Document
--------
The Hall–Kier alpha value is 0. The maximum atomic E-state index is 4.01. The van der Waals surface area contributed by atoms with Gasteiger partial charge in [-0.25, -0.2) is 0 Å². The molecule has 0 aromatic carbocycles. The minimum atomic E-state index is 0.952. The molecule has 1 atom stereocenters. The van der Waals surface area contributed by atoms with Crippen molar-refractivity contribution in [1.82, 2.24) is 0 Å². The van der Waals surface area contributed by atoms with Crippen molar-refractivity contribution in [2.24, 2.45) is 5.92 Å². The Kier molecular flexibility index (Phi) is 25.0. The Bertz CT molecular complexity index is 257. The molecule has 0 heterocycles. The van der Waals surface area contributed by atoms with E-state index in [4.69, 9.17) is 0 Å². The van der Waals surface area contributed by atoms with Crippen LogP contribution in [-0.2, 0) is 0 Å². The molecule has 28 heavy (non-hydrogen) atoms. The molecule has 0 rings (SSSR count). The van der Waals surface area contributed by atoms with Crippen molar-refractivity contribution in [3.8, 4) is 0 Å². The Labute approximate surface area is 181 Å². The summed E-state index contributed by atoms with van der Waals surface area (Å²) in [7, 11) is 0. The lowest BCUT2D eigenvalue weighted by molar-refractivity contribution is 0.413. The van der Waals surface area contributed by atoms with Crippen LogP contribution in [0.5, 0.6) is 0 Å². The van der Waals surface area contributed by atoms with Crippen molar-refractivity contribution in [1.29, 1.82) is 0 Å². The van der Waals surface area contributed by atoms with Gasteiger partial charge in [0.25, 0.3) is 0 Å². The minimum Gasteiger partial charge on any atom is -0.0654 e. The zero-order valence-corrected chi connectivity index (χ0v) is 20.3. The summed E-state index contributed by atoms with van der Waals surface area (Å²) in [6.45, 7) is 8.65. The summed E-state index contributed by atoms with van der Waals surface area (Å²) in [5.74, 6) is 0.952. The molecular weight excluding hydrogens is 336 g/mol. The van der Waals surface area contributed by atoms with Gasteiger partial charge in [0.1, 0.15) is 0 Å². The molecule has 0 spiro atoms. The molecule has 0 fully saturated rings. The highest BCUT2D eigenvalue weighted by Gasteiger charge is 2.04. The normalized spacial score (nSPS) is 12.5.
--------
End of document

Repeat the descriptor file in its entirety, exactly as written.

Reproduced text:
The Hall–Kier alpha value is 0. The maximum atomic E-state index is 4.01. The van der Waals surface area contributed by atoms with Gasteiger partial charge in [-0.25, -0.2) is 0 Å². The molecule has 0 aromatic carbocycles. The minimum atomic E-state index is 0.952. The molecule has 1 atom stereocenters. The van der Waals surface area contributed by atoms with Crippen molar-refractivity contribution in [1.82, 2.24) is 0 Å². The van der Waals surface area contributed by atoms with Crippen molar-refractivity contribution in [2.24, 2.45) is 5.92 Å². The Kier molecular flexibility index (Phi) is 25.0. The Bertz CT molecular complexity index is 257. The molecule has 0 heterocycles. The van der Waals surface area contributed by atoms with E-state index in [4.69, 9.17) is 0 Å². The van der Waals surface area contributed by atoms with Crippen LogP contribution in [-0.2, 0) is 0 Å². The molecule has 28 heavy (non-hydrogen) atoms. The molecule has 0 rings (SSSR count). The van der Waals surface area contributed by atoms with Crippen molar-refractivity contribution in [3.8, 4) is 0 Å². The Labute approximate surface area is 181 Å². The summed E-state index contributed by atoms with van der Waals surface area (Å²) in [7, 11) is 0. The lowest BCUT2D eigenvalue weighted by molar-refractivity contribution is 0.413. The van der Waals surface area contributed by atoms with Crippen LogP contribution in [0.5, 0.6) is 0 Å². The van der Waals surface area contributed by atoms with Crippen molar-refractivity contribution in [1.29, 1.82) is 0 Å². The van der Waals surface area contributed by atoms with Gasteiger partial charge in [0.25, 0.3) is 0 Å². The minimum Gasteiger partial charge on any atom is -0.0654 e. The zero-order valence-corrected chi connectivity index (χ0v) is 20.3. The summed E-state index contributed by atoms with van der Waals surface area (Å²) in [6.45, 7) is 8.65. The summed E-state index contributed by atoms with van der Waals surface area (Å²) in [5.74, 6) is 0.952. The molecular weight excluding hydrogens is 336 g/mol. The van der Waals surface area contributed by atoms with Gasteiger partial charge in [0.1, 0.15) is 0 Å². The molecule has 0 spiro atoms. The molecule has 0 fully saturated rings. The highest BCUT2D eigenvalue weighted by Gasteiger charge is 2.04. The normalized spacial score (nSPS) is 12.5.